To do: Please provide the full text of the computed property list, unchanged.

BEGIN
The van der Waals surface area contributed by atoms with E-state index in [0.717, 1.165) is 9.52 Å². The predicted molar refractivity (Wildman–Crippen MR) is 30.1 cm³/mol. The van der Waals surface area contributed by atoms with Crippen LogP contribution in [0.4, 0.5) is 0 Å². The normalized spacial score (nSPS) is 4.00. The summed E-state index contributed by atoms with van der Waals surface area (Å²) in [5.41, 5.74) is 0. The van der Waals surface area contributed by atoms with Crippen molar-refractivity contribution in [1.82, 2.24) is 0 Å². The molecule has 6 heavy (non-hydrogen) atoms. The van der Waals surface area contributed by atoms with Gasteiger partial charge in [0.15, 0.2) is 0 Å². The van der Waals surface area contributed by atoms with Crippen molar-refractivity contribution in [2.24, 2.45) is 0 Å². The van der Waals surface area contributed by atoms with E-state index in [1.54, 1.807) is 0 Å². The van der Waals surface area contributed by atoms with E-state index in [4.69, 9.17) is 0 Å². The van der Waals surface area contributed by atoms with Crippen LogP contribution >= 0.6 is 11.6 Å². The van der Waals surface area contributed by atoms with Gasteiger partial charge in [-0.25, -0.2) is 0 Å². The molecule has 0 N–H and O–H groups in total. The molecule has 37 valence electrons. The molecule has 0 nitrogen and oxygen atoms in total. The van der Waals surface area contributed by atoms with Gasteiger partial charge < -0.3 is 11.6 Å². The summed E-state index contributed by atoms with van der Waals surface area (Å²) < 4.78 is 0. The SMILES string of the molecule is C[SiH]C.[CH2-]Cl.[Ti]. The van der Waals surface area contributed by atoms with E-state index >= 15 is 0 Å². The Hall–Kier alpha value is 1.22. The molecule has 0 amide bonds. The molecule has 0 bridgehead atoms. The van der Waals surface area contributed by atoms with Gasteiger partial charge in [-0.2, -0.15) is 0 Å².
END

The van der Waals surface area contributed by atoms with E-state index in [0.717, 1.165) is 9.52 Å². The predicted molar refractivity (Wildman–Crippen MR) is 30.1 cm³/mol. The van der Waals surface area contributed by atoms with Crippen LogP contribution in [0.4, 0.5) is 0 Å². The normalized spacial score (nSPS) is 4.00. The summed E-state index contributed by atoms with van der Waals surface area (Å²) in [5.41, 5.74) is 0. The van der Waals surface area contributed by atoms with Crippen molar-refractivity contribution in [1.82, 2.24) is 0 Å². The molecule has 6 heavy (non-hydrogen) atoms. The van der Waals surface area contributed by atoms with Gasteiger partial charge in [0.15, 0.2) is 0 Å². The van der Waals surface area contributed by atoms with Crippen molar-refractivity contribution in [2.24, 2.45) is 0 Å². The van der Waals surface area contributed by atoms with E-state index in [1.54, 1.807) is 0 Å². The van der Waals surface area contributed by atoms with E-state index in [4.69, 9.17) is 0 Å². The van der Waals surface area contributed by atoms with Crippen LogP contribution >= 0.6 is 11.6 Å². The van der Waals surface area contributed by atoms with Gasteiger partial charge in [-0.25, -0.2) is 0 Å². The molecule has 0 N–H and O–H groups in total. The molecule has 37 valence electrons. The molecule has 0 nitrogen and oxygen atoms in total. The van der Waals surface area contributed by atoms with Gasteiger partial charge < -0.3 is 11.6 Å². The summed E-state index contributed by atoms with van der Waals surface area (Å²) < 4.78 is 0. The SMILES string of the molecule is C[SiH]C.[CH2-]Cl.[Ti]. The van der Waals surface area contributed by atoms with E-state index >= 15 is 0 Å². The Hall–Kier alpha value is 1.22. The molecule has 0 amide bonds. The molecule has 0 bridgehead atoms. The van der Waals surface area contributed by atoms with Gasteiger partial charge in [-0.2, -0.15) is 0 Å².